This was a new situation for me. We shoot just about all of our leopards off of baits or off of natural kills. I don’t run dogs and I have never been successful in calling a leopard with a predator caller. According to Mr. Fourie and Petros this wily old campaigner did not come back to his kills – so even if we were lucky enough to find one, it seemed that it would be of no benefit to us anyway.

I decided to put a bait out and sit over it. My reasoning was that skelm may not come back to his feed a second time, but if we were lucky, and right there when he first found the bait, then we could probably get a shot at him. We managed to find a small group of impala that first afternoon, and I shot one of them.

Petros showed us a well-worn path that snaked between two koppies. One koppie was considerably larger than the other, and it was thickly covered with Malalangwe and various Combretum bushes. Here and there huge fig trees threw dense shade over the rocks.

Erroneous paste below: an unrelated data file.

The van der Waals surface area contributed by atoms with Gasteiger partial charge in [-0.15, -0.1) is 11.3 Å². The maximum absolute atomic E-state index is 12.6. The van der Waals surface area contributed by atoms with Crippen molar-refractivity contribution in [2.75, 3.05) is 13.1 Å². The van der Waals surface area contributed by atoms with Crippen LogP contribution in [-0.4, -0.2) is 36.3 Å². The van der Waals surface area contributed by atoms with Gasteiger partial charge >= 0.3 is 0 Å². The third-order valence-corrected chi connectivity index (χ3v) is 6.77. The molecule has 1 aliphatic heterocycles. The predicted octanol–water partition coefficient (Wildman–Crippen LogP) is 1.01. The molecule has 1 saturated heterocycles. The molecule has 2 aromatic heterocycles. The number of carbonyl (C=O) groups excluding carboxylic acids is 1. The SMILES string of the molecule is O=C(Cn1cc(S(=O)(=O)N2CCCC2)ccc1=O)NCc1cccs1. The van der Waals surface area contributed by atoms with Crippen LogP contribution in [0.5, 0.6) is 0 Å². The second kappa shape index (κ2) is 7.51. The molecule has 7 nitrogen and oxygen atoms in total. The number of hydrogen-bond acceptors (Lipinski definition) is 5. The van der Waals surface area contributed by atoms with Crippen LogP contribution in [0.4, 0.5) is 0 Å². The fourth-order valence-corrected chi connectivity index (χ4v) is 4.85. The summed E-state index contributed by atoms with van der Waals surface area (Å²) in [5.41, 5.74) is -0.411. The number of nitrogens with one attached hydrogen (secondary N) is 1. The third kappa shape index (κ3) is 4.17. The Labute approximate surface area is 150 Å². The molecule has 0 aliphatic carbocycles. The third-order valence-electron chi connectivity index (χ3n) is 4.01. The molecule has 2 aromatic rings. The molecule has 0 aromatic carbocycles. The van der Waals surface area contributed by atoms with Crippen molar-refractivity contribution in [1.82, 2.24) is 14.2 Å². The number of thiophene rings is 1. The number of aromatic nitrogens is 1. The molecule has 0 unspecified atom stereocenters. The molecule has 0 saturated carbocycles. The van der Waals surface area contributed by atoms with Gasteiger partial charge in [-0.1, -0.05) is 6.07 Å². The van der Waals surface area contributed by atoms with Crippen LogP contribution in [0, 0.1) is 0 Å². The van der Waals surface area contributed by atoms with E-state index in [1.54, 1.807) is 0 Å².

"When this mtagati leopard comes to the calves" said Petros, "he comes on this road." "He calls in the night, and his calls come from this hill."

I looked up at the top of the koppie and saw that a huge jumble of bare granite boulders stuck prominently out of the surrounding bush. Petros saw where I was looking and said "My youngest son, the one who looks after the goats, he says that he has twice seen the leopard sitting on those rocks late in the evening."